The Danderous Acceptance of Donald Trump

James N. Green

James N. Green

Politics in Brazil: Fasten Your Seat Belts!

Barbara H. Peterson

Barbara H. Peterson

Health officials confirm spread of Zika virus through sexual contact in Texas, first in US

Danny Haiphong

Danny Haiphong

WHY IS OTTO(SUPER)MAN ERDOGAN LOSING HIS CHARISMA?

Miray Aslan

Miray Aslan

How relations between Saudi Arabia and Iran reached a breaking point

Navid Nasr

Navid Nasr

How relations between Saudi Arabia and Iran reached a breaking point

Writers

chief editor

Joshua Tartakovsky

Analysis should serve as a method to better understand our world, not to obscure it.

Materials: 42

Specialization: Israel and the Middle East, US politics

Materials: 7

Specialization: Balkans, NATO and EU policies, Strategic communications

Materials: 3

Specialization: Foreign politics, Immigration, Human rights.

Materials: 2

Specialization: Political Science, Social Anthropology

Materials: 3

Specialization: Eastern Europe

Materials: 14

Specialization: Industrial Safety, Corporations

Materials: 12

Specialization: Eastern Europe, Labor movement

Materials: 3

Specialization: American history, way of life, and principles

Danielle Ryan

Ireland

Materials: 10

Specialization: US foreign policy, US-Russia relations and media bias

Materials: 20

Specialization: War, Racism, Capitalist exploitation, Civil rights

Materials: 8

Specialization: Modern Japanese History, Modern Chinese History, Military History, History of Counterinsurgency, History of Disobedience, Dynamics of Atrocities in Wartime

Dovid Katz

Lithuania

Materials: 3

Specialization: Holocaust Revisionism and Geopolitics; East European Far Right & Human Rights; Yiddish Studies & Litvak Culture

Materials: 20

Specialization: History, Catalunya, Spain, Geopolitics, Nationalism in Europe, Islamization, Immigration

Materials: 5

Materials: 3

Specialization: migration, international relations

Materials: 1

Specialization: Syria, US Foreign policy and strategies, BRICS/SCO

Materials: 19

Specialization: Balkans, Yugoslavia

Materials: 10

Specialization: Jihadist Groups, Islamic Terrorism, Global Security

Materials: 4

Specialization: Geopolitics

Materials: 4

Specialization: Media and government relations

Materials: 2

Specialization: Latin America, Brazil

Jay Watts

Canada

Materials: 2

Specialization: History, Marxism-Leninism, Imperialism, Anti-imperialism.

Materials: 2

Specialization: International Relations, Sociology, Geostrategy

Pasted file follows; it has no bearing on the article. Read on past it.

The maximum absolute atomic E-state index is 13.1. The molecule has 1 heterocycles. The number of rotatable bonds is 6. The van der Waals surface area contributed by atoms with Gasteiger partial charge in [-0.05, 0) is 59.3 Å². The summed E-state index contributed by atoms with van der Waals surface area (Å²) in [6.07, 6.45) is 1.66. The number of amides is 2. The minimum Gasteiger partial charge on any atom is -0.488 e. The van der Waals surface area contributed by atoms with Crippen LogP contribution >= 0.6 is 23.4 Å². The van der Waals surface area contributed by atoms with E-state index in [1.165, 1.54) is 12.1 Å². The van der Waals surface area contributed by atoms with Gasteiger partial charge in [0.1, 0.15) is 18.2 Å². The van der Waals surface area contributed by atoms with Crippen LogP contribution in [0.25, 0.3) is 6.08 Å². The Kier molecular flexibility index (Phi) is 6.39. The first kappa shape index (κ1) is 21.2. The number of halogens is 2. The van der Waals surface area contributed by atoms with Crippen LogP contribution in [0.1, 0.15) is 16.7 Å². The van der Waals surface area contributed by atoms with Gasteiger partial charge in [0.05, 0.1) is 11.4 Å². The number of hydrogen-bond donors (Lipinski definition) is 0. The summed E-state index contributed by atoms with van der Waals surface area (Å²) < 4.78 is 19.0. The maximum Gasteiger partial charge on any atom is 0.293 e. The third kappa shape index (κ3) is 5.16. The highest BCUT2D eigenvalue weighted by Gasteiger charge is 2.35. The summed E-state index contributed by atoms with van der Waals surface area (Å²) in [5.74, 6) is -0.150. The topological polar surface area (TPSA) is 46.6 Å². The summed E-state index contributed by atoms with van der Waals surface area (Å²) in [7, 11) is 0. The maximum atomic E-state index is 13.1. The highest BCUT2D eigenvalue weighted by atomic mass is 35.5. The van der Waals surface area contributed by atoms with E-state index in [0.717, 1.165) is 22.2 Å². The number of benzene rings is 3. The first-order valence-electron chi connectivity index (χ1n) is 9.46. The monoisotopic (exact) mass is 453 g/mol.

Materials: 1

Specialization: civil rights

Lionel Baland

Belgium

Materials: 22

Specialization: Euroscepticism, Patriotic parties of Europe

Maram Susli

Australia

Materials: 3

Specialization: Geopolitics

Materials: 2

Specialization: Civil rights, Racism, US politics

Materials: 1

Specialization: geopolitics, economics

Max J. Schindler

Palestine-Israel

Materials: 9

Specialization: Politics

Miray Aslan

Turkey

Materials: 12

Specialization: Media, Politics

Materials: 5

Specialization: Politics, International relations

Navid Nasr

Croatia

Materials: 13

Specialization: Global security, Politics

Materials: 9

Specialization: Development of European Union, Non-governmental organizations, Politics and economics in Baltic States

Materials: 9

Specialization: Greece, Crisis of the US hegemony; Israel / Occupied Palestine, Oppression of Black people in the US

Materials: 4

Specialization: geopolitics, Russia, USSR

Pedro Marin

Brazil

Materials: 17

Specialization: Latin America, Ukraine, North Korea

Materials: 13

Specialization: Sustainable development, International relations, Comparative European politics, European integration, Eastern European politics and EU-Russia relations

Materials: 8

Specialization: Politics

Materials: 16

Specialization: Counterterrorist Finance

Seyit Aldogan

Greece

Materials: 3

Specialization: ISIS, Middle East, Globalization, Migrant crisis

Materials: 1

Specialization: Head of "Srebrenica Historical Project"

Materials: 3

Specialization: Economy, Social politics

Stevan Gajic

Serbia

Materials: 1

Specialization: Full time researcher at the Institute for European Studies

Materials: 5

Specialization: Geopolitics, Geoeconomics

Materials: 2

Specialization: Civil rights

Tobias Nase

Germany

Materials: 8

Specialization: Syria, US Foreign policy, Ukraine

Valerijus Simulik

Lithuania

Materials: 2

Specialization: Politics and economics in Baltic States, education and science, non - governmental organizations, globalization and EU

Van Gelis

Greece

Materials: 17

Specialization: Middle East

Materials: 1

Specialization: Kosovo, Serbia, Belgrad bombing

Materials: 5

Specialization: international relations, Russia

toTop